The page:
Exploring the Photographic Sign
Lecture by Helen Petrovsky

Zofia Rydet’s work is full of signs: a careful spectator may discern in it various cultural codes that Roland Barthes used to call the photographic studium.

From this perspective they are like so many books capable of telling us the story of the time and characters depicted. These pictures may prove invaluable for an ethnographer or social anthropologist. Yet there is something in them that repels this kind of interpretation. Rydet’s photographs suggest that a human imprint is no different from the imprint of the forces of nature that leave their traces on animate and inanimate objects alike. And in this sense she is dealing with the photographic sign that disrupts the traditional relationship between the signifier and the signified. Indeed, it is a “lopsided” sign devoid of any signified whatsoever. Thus photography eliminates the difference between nature and culture.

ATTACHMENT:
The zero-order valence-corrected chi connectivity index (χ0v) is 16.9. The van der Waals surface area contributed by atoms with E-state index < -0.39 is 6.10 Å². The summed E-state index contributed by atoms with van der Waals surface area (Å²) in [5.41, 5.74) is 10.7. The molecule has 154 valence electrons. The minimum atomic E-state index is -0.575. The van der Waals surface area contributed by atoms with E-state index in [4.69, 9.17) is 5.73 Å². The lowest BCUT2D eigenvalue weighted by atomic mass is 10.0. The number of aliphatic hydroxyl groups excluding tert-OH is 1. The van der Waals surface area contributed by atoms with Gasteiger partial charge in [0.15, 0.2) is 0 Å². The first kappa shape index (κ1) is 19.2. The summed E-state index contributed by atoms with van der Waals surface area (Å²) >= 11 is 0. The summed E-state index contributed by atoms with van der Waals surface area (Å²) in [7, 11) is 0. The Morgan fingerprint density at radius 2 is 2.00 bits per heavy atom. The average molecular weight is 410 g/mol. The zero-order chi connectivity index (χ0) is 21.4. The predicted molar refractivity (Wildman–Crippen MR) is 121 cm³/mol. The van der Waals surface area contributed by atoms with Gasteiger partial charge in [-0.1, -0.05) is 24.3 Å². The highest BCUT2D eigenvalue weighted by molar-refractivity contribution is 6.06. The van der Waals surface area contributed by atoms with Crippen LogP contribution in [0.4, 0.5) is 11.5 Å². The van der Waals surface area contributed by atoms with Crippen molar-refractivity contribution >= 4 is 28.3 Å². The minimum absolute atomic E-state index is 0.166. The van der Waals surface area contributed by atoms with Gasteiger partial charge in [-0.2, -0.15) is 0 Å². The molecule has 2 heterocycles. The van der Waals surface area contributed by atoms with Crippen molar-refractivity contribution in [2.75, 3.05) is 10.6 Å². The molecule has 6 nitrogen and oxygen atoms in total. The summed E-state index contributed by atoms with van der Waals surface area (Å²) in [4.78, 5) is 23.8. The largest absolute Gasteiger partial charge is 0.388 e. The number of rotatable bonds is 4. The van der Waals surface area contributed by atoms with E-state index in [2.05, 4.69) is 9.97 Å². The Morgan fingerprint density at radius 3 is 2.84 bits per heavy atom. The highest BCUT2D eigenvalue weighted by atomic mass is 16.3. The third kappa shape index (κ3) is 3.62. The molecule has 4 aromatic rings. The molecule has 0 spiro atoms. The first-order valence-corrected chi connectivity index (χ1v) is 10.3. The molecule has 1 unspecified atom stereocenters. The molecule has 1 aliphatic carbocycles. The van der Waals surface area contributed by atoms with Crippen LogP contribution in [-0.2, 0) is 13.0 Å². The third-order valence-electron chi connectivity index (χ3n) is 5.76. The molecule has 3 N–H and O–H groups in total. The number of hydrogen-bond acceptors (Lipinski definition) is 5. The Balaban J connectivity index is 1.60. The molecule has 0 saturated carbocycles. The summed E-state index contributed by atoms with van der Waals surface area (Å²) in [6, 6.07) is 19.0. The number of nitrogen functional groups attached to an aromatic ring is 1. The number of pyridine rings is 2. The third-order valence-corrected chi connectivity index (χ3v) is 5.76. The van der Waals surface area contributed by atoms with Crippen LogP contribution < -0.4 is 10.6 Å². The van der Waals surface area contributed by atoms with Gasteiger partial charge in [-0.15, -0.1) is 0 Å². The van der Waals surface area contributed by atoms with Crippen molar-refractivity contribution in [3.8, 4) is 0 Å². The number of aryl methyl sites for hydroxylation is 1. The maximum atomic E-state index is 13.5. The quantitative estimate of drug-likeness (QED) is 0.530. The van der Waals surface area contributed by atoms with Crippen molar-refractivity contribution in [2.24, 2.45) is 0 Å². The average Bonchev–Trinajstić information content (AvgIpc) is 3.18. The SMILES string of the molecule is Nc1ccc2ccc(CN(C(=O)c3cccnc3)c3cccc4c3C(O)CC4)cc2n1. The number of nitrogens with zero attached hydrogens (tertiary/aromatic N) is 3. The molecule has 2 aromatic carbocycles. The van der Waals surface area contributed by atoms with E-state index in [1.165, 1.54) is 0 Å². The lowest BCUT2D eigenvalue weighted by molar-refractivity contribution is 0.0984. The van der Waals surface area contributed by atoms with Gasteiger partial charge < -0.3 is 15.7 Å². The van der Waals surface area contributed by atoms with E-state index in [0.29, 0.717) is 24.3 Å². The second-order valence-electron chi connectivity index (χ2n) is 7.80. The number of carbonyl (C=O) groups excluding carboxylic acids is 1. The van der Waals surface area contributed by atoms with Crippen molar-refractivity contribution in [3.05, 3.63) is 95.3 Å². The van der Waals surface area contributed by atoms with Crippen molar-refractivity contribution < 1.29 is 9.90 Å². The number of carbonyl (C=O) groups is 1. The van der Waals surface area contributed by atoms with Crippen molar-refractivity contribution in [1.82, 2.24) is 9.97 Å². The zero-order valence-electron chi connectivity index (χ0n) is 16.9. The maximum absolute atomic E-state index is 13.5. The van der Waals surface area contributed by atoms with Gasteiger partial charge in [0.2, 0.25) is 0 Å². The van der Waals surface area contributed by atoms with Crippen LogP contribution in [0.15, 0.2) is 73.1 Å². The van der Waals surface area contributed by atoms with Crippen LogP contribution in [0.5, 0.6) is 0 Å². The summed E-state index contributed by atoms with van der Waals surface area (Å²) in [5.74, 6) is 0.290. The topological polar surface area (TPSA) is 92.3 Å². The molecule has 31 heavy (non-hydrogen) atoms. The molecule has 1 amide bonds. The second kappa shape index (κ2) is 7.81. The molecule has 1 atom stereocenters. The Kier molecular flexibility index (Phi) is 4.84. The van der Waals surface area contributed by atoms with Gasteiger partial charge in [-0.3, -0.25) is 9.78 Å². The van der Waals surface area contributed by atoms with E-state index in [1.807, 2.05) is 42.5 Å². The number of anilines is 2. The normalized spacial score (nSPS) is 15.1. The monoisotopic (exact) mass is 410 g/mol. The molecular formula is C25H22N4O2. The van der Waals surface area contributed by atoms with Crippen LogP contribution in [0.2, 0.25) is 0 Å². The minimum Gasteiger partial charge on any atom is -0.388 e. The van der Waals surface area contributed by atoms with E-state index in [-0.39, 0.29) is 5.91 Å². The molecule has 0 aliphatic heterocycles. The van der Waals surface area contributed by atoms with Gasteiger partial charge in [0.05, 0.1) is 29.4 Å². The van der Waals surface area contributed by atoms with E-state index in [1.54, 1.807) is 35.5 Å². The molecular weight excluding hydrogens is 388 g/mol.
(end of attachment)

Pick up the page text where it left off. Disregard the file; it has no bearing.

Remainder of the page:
Helen Petrovsky - Head of the Department of Aesthetics at the Institute of Philosophy of the Russian Academy of Sciences. Her major fields of interest are contemporary philosophy, visual studies, North American literature and culture. Among other books, she is author of Neproiavlennoe: Ocherki po filosofii fotografii (The Unapparent. Essays on the Philosophy of Photography, 2002), Antifotografiia (Anti-Photography, 2003, 2015), Teoriia Obraza (Theory of the Image, 2010), and Chto ostaetsya ot iskusstva (What Remains of Art, 2015; co-authored with Oleg Aronson). Since 2002 she has been editor-in-chief of the theoretical journal Sinij Divan.

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